I was recently introduced to Deby Coles of So Sew Easy on Craftsy by a friend from the Franklins, Salisbury Patchwork and Quilting Group. Maureen was carrying a bag which she told me was by Deby and called the Cross Body Bag. I have purchased the pattern and following a couple of sessions when I watched the video tutorial I decided to use some heavyweight furnishing fabric in two complimentary prints that had been donated by another friend, to make the bag. For the lining I would use some Cream Damask that I bought several years ago from the Remnant Department of Oswaldtwistle Mills.
Inspired by the demonstration bag I would use similar bag hardware to that featured – a twist lock fastening, D rings, swivel hooks and a slider to convert the strap from “cross body” to “shoulder”. It has taken a couple of weeks for all the hardware to arrive but today I was able to set aside the afternoon (and early evening) to make the bag.
The instructions were printed off and read through prior to embarking on the cutting of the fabrics. I had decided to use these two complimentary prints in shade of Pink and Duck Egg Green for the bag and was most fortunate in that the remnant used for the side panels was exactly the correct depth as dictated in the cutting plan. As the surface fabric was so robust I decided to forego using interfacing but I did use fusible wadding on the lining pieces and inside the flap. I made a slight error when cutting the centre panel for the front of the bag and thus the design is off centre but otherwise I think the “fussy” cutting has worked well.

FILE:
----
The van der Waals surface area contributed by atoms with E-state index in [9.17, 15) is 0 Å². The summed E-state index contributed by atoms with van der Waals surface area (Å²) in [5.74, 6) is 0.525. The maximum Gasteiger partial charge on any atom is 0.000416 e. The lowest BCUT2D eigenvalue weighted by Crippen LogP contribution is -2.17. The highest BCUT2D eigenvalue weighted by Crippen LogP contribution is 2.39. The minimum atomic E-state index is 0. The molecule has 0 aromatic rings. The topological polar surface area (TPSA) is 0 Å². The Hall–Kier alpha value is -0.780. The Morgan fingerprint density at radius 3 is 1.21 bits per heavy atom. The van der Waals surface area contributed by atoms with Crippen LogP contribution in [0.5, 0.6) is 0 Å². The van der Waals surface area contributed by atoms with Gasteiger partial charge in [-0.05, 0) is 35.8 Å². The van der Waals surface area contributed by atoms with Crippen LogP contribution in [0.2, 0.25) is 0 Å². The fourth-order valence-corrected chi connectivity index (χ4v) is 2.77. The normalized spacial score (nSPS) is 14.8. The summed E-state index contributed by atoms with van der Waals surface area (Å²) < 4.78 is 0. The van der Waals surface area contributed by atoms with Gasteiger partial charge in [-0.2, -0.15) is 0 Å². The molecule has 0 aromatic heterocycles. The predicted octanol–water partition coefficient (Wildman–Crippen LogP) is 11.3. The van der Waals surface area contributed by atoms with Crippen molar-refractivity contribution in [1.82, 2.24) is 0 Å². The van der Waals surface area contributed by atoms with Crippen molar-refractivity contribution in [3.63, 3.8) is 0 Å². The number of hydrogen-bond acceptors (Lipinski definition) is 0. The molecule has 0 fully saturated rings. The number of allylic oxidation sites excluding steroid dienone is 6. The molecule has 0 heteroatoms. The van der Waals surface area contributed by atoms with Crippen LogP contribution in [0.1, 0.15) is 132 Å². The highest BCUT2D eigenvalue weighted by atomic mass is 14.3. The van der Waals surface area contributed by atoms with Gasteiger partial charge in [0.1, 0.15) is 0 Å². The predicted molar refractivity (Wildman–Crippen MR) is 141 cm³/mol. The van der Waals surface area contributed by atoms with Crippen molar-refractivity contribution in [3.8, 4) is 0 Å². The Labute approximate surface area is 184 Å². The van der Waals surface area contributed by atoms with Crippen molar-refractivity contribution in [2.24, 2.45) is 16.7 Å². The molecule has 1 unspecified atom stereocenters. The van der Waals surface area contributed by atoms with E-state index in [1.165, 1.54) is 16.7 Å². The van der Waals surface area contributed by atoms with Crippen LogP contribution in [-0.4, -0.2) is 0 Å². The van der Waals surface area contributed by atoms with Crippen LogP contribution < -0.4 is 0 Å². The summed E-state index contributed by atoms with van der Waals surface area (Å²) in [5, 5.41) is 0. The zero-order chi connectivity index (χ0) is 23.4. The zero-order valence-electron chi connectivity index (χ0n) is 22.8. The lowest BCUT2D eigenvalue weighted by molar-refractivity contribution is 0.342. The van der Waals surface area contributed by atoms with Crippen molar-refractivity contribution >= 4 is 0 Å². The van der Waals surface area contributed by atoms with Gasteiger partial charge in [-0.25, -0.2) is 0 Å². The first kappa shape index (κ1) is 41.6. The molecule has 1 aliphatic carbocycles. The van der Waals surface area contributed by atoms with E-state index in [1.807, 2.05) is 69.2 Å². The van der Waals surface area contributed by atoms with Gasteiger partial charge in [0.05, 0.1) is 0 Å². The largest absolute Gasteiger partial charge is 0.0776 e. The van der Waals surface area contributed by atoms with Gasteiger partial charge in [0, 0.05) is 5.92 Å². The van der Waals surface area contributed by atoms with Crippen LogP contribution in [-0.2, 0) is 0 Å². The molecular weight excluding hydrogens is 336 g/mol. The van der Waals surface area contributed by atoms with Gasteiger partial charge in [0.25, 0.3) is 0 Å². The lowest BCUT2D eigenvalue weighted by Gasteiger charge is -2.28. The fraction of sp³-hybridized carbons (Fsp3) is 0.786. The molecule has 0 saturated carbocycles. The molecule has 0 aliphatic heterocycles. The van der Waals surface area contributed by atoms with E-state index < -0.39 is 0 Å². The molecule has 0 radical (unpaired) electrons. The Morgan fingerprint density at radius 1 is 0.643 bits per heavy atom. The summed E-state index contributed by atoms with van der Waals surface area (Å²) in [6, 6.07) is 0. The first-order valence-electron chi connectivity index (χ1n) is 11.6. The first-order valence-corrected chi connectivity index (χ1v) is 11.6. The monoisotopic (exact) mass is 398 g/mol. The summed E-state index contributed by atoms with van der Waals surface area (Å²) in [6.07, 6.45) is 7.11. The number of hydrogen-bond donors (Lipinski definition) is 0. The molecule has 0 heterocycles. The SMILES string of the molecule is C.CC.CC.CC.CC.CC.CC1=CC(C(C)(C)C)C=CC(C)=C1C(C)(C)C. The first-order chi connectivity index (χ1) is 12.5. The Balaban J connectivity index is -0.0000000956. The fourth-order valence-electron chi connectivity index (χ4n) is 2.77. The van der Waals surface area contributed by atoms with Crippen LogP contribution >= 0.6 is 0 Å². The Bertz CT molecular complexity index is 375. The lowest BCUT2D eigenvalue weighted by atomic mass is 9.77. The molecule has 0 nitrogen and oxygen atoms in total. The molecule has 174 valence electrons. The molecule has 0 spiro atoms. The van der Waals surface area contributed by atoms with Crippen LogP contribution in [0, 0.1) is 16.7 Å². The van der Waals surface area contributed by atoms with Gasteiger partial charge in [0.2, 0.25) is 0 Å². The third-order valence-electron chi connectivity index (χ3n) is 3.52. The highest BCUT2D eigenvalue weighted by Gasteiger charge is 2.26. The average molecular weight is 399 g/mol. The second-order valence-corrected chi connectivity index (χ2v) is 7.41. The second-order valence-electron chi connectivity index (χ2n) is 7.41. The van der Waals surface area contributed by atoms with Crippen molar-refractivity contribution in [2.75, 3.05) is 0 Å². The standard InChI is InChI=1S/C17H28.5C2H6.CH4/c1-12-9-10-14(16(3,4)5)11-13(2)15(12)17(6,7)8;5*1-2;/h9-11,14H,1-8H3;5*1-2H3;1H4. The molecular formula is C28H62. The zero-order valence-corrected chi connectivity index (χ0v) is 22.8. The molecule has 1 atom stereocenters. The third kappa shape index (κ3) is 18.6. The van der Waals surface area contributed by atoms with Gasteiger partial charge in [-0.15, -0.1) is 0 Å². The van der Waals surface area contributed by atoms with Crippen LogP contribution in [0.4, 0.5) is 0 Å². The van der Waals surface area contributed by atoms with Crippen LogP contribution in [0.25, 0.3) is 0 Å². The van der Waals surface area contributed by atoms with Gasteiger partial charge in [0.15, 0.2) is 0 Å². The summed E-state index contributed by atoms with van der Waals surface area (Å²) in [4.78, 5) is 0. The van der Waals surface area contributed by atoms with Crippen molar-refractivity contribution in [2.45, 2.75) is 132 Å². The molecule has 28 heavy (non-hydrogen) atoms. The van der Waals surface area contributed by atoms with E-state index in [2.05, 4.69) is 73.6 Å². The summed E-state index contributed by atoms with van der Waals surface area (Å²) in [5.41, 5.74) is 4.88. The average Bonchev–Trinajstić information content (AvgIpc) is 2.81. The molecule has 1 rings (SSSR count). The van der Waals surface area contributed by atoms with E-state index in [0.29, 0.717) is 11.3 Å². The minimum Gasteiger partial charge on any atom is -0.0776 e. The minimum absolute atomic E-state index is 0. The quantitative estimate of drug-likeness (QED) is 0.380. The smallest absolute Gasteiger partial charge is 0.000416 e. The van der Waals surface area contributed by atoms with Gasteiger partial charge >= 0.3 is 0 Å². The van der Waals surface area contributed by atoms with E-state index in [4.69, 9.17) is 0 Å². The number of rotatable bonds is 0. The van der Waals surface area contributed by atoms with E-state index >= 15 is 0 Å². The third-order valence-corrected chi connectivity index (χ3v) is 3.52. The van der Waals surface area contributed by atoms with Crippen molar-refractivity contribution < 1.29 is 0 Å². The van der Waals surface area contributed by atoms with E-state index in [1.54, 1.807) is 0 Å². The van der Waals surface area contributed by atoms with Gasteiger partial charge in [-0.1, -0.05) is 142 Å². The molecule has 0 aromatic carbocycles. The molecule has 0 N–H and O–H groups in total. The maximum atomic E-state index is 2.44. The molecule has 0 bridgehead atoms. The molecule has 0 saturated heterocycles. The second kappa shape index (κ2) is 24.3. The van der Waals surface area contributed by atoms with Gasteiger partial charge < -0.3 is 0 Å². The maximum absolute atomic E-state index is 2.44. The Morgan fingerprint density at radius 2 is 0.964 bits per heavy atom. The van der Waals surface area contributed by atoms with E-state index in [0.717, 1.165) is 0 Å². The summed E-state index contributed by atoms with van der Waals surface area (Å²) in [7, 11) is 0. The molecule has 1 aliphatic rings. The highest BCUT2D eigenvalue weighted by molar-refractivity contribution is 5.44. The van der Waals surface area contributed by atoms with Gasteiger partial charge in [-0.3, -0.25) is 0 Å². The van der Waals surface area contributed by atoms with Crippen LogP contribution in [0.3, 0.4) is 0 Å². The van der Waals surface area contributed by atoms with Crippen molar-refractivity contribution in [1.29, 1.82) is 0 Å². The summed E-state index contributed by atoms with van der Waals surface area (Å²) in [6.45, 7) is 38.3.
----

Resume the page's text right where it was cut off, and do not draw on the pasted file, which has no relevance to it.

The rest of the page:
The finished size of the bag is approximately 10 inches wide x 11.5 inches tall x 2 inches deep plus the strap which was cut 44 inches long. The design of the bag is quite complex in that the reverse has a zip pocket plus a slip pocket, the front panel has a slip pocket with shaped top. Inside there is another zip pocket and a slip pocket with machine-stitched divisions. The strap has a special feature in that it is made from the two fabrics stitched together in such a way as to produce a faux piping along each side. Turning the strap through to the right side was a struggle but again I am pleased with the end result and will use this method again for another bag.
Now having purchased several sets of bag hardware and completed my first bag I feel confident about making another. Next time I will use a dressmaking cotton fabric remnant of Dark Blue printed with flamboyant sunflowers.